--What ... ("What causes the compass needle to point north?")
  --Exploration ("Take apart this lightbulb and see where the wires go.")
  --Experimentation ("What's your hypothesis for this experiment? Try it and see what results you get.")
  --Exploration ("I don't know why that is. Why don't we see if we can find out?")
  --How and why ... ("How does this contraption work?")

Another little morsel that I clutched onto was this statement: "Learning is error correction." This meshed perfectly with a heated interlude during a quizzing session I had with 
G the week before his geography bee. It went something like this:

Me: "What's the name of the largest island in the Outer Hebrides?"
G: "Umm. I know this. Uh ... oh, gosh. I know this. GEEZ, I KNOW THIS!"
Me: "Isle of Lewis."
G: Bam, bam, bam (sound of fists hitting carpet) "I KNEW THAT! WHY COULDN'T I REMEMBER THAT?"
Me: "It's okay! Actually, I'm always a little glad when you don't know an answer."
Me: "What good would it do if we only went over stuff you already
 knew? That'd just be a waste of all our time. I'd rather find those holes that we can plug."
G: "Well, that's just stupid, Mom."

Okay, so maybe he sees it as stupid. (Did I mention that he's my competitive one?) But I can be vindicated by Duke's statement that learning is error correction. Yes! Of course, by Duke's definition of learning, G hadn't actually learned that little fact at that point.

According to Duke's definition, I didn't learn anything tonight at the talk. Once I put his ideas into action, I'll have learned, but not until then. Learning is "change in some way that allows us to do something we haven't been able to do before." So unless and until you actually do something with the knowledge--have a discussion, build a device, connect two previously disconnected ideas, create a piece of music--you haven't learned. Interesting.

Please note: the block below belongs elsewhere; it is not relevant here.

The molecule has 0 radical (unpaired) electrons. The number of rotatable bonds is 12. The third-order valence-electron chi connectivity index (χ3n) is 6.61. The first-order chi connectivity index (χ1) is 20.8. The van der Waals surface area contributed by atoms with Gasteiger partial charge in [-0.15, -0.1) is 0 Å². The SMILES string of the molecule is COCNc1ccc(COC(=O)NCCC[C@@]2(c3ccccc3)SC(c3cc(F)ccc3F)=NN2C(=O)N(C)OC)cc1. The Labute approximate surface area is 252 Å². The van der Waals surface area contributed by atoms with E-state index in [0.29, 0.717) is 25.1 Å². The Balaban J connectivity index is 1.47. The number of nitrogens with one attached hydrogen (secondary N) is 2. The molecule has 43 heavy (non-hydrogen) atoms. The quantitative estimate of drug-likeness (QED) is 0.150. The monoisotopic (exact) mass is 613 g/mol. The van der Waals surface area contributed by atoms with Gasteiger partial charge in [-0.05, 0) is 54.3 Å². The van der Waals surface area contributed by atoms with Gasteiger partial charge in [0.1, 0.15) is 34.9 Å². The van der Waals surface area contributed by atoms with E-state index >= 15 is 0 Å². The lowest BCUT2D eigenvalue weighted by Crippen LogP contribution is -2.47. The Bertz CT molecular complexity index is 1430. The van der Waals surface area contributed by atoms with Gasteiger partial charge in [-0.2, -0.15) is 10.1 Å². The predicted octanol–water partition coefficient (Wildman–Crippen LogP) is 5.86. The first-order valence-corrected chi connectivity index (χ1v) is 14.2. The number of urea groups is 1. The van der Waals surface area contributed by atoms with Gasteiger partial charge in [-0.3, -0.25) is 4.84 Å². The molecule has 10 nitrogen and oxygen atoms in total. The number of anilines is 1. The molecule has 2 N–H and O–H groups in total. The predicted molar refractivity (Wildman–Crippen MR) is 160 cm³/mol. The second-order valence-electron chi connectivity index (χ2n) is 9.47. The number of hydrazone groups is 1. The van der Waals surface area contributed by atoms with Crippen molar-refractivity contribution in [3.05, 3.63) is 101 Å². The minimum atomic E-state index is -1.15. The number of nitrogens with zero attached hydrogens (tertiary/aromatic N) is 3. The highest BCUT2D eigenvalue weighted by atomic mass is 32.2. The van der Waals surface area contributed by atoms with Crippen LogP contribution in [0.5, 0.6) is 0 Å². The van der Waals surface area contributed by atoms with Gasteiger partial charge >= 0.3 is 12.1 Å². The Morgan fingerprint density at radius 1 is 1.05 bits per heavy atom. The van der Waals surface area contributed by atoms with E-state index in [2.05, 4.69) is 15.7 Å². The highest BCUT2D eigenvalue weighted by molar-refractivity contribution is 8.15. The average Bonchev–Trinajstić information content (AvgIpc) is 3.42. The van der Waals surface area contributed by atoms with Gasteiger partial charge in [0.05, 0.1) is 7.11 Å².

Another juicy morsel was this: unless you're uncomfortable during learning, you're not learning. I guess that maybe, after all, G did learn something. I mean, for a while there, he was definitely uncomfortable. :) Heck, maybe I was learning too, since I wasn't exactly sitting in the lap of comfort either.

An aside here for mention of a milestone: We were sitting in the front row, center section, as we always do. S raised her hand to answer a simple math question regarding dividing fractions. I was SO proud of her! Not because she was right ... but because she answered a MATH question in public! You can't know what an accomplishment this is for her. We have spent this entire past year trying to overcome her phobia about math, which developed when she attended a part-time school last year. We had been learning math topics in a different order than the kids at the school, so when she didn't know some of the concepts (although she knew others), she had her self-confidence shaken to her bones. It's taken almost a full year for us to get her back to the point of feeling okay with math, and this was thrilling (for a mom, anyway) proof.